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Wrestle Like a Girl

By Barbara A. Preston | Posted January 26, 2023


Did you know that women’s wrestling is one of the fastest-growing sports at the scholastic and collegiate levels throughout the United States? Well it is, according to Christopher Manente of Belle Mead.

Montgomery wrestlers. Back row, from left: Lucy Li, and Callie Chudy. Front row, from left: Ellie Li, Audrey Andes, Quinn Manente, and Camille Peggott at a recent all-girls match in North Hunterdon.

“Last year the Montgomery Youth Wrestling team began promoting our team as inclusive and welcoming for female athletes,” Manente says, noting that his seven-year-old daughter, Quinn, was the first girl to join. “I am pleased to report that we now have seven girls on our team, ranging in age from six to 11 years old.” Manente is the founding executive director of the Rutgers Center for Adult Autism Services.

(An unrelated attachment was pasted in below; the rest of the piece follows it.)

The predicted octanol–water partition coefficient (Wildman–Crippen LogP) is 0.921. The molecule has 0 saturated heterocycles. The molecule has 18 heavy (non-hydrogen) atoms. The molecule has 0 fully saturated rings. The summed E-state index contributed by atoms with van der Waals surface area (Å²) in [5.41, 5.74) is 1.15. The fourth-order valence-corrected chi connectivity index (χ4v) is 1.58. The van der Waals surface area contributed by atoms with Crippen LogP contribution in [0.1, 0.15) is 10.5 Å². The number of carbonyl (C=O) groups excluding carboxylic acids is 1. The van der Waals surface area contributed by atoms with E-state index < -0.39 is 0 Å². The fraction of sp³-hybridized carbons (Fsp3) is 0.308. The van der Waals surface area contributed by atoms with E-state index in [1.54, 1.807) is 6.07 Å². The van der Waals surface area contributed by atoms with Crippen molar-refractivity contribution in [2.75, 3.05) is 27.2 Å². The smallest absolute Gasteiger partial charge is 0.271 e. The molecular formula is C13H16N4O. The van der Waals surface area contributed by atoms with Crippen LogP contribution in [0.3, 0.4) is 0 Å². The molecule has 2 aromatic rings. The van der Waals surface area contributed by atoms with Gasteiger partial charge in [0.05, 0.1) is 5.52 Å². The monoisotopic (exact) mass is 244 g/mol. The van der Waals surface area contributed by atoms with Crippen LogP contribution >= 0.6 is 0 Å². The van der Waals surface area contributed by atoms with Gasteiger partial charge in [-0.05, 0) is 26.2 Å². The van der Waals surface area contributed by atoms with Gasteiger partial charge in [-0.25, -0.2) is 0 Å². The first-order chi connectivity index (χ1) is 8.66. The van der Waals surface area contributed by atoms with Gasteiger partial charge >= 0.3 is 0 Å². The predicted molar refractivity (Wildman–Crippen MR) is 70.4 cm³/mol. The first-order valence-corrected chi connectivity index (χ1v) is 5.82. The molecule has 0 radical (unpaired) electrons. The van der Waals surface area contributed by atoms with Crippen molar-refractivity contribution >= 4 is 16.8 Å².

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Wrestling clinic for girls

Montgomery Youth Wrestling is sponsoring an all-girls youth wrestling clinic on Wednesday, February 8 at the Upper Middle School from 6 pm to 7:30 pm. Julia Salata, a women’s national champion wrestler and director of operations for Princeton University Wrestling, will facilitate the clinic. Salata is an advocate of women’s wrestling, and serves as a leader of Wrestle Like a Girl, an organization that provides opportunities for women in the sport. Girls from Montgomery and surrounding towns (Hopewell, Princeton, Hillsborough) are invited to the clinic. “We are hoping to get the word out to more girls who might be interested in joining our team,” Manente says. “We are working to ensure that our wrestling team is a welcoming place for every athlete that wants to participate.”


Email Manente at cmane001@scarletmail.rutgers.edu for more information.

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